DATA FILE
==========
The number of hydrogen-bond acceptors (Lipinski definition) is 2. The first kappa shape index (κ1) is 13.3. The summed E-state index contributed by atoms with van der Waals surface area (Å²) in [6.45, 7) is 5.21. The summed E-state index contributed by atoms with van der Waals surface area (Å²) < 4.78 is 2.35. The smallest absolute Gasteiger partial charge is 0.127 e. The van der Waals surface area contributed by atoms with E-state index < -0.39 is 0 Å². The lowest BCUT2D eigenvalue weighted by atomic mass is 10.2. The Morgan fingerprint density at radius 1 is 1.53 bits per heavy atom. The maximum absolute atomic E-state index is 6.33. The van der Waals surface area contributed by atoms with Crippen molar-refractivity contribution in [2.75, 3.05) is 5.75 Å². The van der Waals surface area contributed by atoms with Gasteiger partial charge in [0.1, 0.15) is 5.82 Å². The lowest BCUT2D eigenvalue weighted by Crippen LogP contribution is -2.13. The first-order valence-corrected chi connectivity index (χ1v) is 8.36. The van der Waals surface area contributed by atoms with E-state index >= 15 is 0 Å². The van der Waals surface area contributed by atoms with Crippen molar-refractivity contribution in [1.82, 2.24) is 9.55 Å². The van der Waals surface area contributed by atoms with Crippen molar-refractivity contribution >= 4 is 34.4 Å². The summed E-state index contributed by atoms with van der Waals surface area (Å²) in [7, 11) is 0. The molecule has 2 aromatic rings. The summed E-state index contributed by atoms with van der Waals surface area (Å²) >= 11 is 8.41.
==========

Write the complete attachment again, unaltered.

The number of hydrogen-bond acceptors (Lipinski definition) is 2. The first kappa shape index (κ1) is 13.3. The summed E-state index contributed by atoms with van der Waals surface area (Å²) in [6.45, 7) is 5.21. The summed E-state index contributed by atoms with van der Waals surface area (Å²) < 4.78 is 2.35. The smallest absolute Gasteiger partial charge is 0.127 e. The van der Waals surface area contributed by atoms with E-state index < -0.39 is 0 Å². The lowest BCUT2D eigenvalue weighted by atomic mass is 10.2. The Morgan fingerprint density at radius 1 is 1.53 bits per heavy atom. The maximum absolute atomic E-state index is 6.33. The van der Waals surface area contributed by atoms with Crippen molar-refractivity contribution in [2.75, 3.05) is 5.75 Å². The van der Waals surface area contributed by atoms with Gasteiger partial charge in [0.1, 0.15) is 5.82 Å². The lowest BCUT2D eigenvalue weighted by Crippen LogP contribution is -2.13. The first-order valence-corrected chi connectivity index (χ1v) is 8.36. The van der Waals surface area contributed by atoms with E-state index >= 15 is 0 Å². The van der Waals surface area contributed by atoms with Crippen molar-refractivity contribution in [1.82, 2.24) is 9.55 Å². The van der Waals surface area contributed by atoms with Crippen molar-refractivity contribution >= 4 is 34.4 Å². The summed E-state index contributed by atoms with van der Waals surface area (Å²) in [7, 11) is 0. The molecule has 2 aromatic rings. The summed E-state index contributed by atoms with van der Waals surface area (Å²) >= 11 is 8.41.